Book Reviews / Pneuma 30 (2008) 315-370 367 Stephanie Y. Mitchem, African American Folk Healing (New York: New York University Press, 2007). ix + 189 pp. $65.00 hardback; $20.00 paper. Stephanie Mitchem, womanist scholar and associate professor of religious studies at the University of South Carolina, defines African American folk healing as “the creatively developed range of activities and ideas that aim to balance and renew life” (p. 11). While various names, mostly vague and pejorative, have been used to identify African American folk healing — including conjure, conjuration, hoodoo, juju, rootwork, and superstition — Mitchem suggests instead that folk healing is a special way of knowing aimed at humanizing persons and resisting any forces that would dehumanize them. Healing is the practice of reconciling persons, connecting individuals to their bodies, and achieving harmony between human beings and their physical environments. Mitchem claims that African American ideas about wellness are not Western but essen- tially African. Folk healing is rooted in what she calls a “black mystical tradition,” focusing on the experience of the self as timeless and unbounded for the purpose of making possible the transcendence of constraints which, at any given time, may inhibit human ﬂ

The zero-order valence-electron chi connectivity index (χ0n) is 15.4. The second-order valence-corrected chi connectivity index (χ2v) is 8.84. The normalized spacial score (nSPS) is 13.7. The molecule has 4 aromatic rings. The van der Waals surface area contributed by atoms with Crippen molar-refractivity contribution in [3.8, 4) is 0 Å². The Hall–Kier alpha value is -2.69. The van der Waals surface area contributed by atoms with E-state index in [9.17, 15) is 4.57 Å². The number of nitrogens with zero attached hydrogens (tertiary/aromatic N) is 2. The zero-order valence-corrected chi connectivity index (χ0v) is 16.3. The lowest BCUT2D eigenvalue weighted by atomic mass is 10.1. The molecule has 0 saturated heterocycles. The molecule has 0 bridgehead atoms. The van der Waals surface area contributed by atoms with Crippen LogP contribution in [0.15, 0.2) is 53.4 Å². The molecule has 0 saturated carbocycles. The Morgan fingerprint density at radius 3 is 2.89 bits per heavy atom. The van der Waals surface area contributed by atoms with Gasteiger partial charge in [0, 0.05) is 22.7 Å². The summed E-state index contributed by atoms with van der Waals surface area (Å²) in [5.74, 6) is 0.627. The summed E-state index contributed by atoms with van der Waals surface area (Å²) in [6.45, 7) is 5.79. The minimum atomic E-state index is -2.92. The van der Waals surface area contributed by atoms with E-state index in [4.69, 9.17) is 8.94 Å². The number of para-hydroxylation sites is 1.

Pneuma – Brill
Published: Jan 1, 2008
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